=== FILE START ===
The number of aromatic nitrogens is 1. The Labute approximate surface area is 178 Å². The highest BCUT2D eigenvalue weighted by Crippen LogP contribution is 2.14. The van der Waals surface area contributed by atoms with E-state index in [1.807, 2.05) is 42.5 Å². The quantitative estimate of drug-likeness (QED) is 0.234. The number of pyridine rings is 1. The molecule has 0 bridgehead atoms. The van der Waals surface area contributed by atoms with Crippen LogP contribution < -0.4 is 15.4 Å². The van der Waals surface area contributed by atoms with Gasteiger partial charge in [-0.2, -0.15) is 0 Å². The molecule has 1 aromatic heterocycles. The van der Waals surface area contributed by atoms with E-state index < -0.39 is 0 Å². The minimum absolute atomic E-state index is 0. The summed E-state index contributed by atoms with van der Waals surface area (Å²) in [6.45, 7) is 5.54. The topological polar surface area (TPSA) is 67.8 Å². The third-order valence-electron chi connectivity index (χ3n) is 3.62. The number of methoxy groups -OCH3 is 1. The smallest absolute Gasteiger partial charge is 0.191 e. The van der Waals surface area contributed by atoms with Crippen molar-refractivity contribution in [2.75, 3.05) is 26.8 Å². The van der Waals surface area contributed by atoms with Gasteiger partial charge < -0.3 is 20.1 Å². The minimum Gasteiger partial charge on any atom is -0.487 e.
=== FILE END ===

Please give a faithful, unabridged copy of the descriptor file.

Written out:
The number of aromatic nitrogens is 1. The Labute approximate surface area is 178 Å². The highest BCUT2D eigenvalue weighted by Crippen LogP contribution is 2.14. The van der Waals surface area contributed by atoms with E-state index in [1.807, 2.05) is 42.5 Å². The quantitative estimate of drug-likeness (QED) is 0.234. The number of pyridine rings is 1. The molecule has 0 bridgehead atoms. The van der Waals surface area contributed by atoms with Crippen LogP contribution < -0.4 is 15.4 Å². The van der Waals surface area contributed by atoms with Gasteiger partial charge in [-0.2, -0.15) is 0 Å². The molecule has 1 aromatic heterocycles. The van der Waals surface area contributed by atoms with E-state index < -0.39 is 0 Å². The minimum absolute atomic E-state index is 0. The summed E-state index contributed by atoms with van der Waals surface area (Å²) in [6.45, 7) is 5.54. The topological polar surface area (TPSA) is 67.8 Å². The third-order valence-electron chi connectivity index (χ3n) is 3.62. The number of methoxy groups -OCH3 is 1. The smallest absolute Gasteiger partial charge is 0.191 e. The van der Waals surface area contributed by atoms with Crippen molar-refractivity contribution in [2.75, 3.05) is 26.8 Å². The van der Waals surface area contributed by atoms with Gasteiger partial charge < -0.3 is 20.1 Å². The minimum Gasteiger partial charge on any atom is -0.487 e.